Only about 6 in 10 lung cancer patients in the United States receive the minimal lung cancer treatments recommended by the National Comprehensive Cancer Network guidelines, according to new research published online in the Annals of the American Thoracic Society.
In “Disparities in Receiving Guideline-Concordant Treatment for Lung Cancer in the United States,” Erik F. Blom, MD, and colleagues report that the likelihood of receiving the minimal treatments is even lower for black patients and the elderly. The researchers based their findings on an analysis of 441,812 lung cancer cases diagnosed between 2010-2014 in the National Cancer Database.
“Comparability and generalizability of previous findings on this topic were limited,” said Dr. Blom, a researcher in the Department of Public Health at the Erasmus MC University Medical Center Rotterdam in the Netherlands, who had a guest affiliation with the University of Michigan for this project. “We felt that it is important to investigate whether these disparities persist, and whether they extend to all clinical subgroups of lung cancer patients.”
An alliance of leading cancer centers, the National Comprehensive Cancer Network has established clinical guidelines for treating both non-small cell lung cancer and small cell lung cancer. Together, the two types of lung cancer are the leading cause of cancer deaths in the U.S.
The guidelines account for the stage of the disease when diagnosed and recommend more aggressive treatment of lung cancer in its early stages. Treatment for lung cancer includes surgery, chemotherapy, conventional radiotherapy and stereotactic body radiation therapy, a specialized and precise type of radiotherapy that delivers high doses of radiation to small, well-defined tumors. Depending on the type of lung cancer and its stage, the guidelines may recommend combinations of these therapies.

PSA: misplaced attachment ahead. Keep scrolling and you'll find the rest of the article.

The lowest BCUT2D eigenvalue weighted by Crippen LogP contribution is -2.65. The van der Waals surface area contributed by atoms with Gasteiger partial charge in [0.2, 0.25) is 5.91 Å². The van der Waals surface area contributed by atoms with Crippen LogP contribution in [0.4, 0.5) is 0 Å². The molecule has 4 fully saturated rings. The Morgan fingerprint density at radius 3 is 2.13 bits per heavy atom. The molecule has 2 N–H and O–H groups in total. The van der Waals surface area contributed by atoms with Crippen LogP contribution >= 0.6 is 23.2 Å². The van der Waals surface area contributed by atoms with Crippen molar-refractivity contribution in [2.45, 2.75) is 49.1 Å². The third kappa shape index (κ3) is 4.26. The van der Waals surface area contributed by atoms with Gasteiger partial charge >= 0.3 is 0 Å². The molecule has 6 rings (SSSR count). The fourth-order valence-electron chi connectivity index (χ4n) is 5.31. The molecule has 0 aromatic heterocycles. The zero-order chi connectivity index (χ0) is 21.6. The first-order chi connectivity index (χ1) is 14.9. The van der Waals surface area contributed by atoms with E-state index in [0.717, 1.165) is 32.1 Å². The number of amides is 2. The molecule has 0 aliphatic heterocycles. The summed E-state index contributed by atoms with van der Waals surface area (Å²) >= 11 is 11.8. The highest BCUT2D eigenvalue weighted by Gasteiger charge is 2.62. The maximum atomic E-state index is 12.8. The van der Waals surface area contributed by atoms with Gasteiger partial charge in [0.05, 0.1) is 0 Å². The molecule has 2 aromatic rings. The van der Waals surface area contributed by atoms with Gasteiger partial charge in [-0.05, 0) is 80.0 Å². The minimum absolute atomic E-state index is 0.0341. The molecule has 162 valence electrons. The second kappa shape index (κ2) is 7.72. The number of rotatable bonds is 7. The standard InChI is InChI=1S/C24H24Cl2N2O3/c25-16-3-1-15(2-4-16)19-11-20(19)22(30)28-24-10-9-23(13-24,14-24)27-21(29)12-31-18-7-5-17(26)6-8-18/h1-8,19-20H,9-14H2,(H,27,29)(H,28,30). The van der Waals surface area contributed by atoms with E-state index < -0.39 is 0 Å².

The researchers found that, among the patients in the database, 62.1 percent received guideline-concordant treatment, 21.6 percent received no treatment and the remainder received treatment that was less intensive than recommended. Conventional radiotherapy only was among the most common less-intensive-than recommended therapy across all stages of both cancers.
Those with advanced non-small cell lung cancer were the least likely to receive guideline-concordant treatment. The researchers stress the importance of communicating to patients that the benefits of cancer treatment for advanced disease, such as chemotherapy, can extend beyond survival to quality of life and symptom control.
After adjusting for factors that might have biased results, black patients were only 78 percent as likely to receive the minimum treatment compared to those who were white. Those aged 80 and older were only 12 percent as likely to receive the minimum treatment compared to those under the age of 50.
Study limitations include the fact that the database included no information about patient preferences or whether they were too sick to receive more intensive cancer treatment.
“While these findings are very concerning, it has always been easier to identify disparities in care than it has been to understand why they persist,” said study co-author Douglas Arenberg, MD, professor of medicine and a pulmonologist at the University of Michigan. “There may be good reasons why less intensive treatment is in fact medically appropriate. The National Cancer Database does not include that level of detail.”
Still, Dr. Blom said, awareness of which patient groups are at risk of receiving less treatment than recommended could be a first step towards creating targeted interventions to improve cancer care.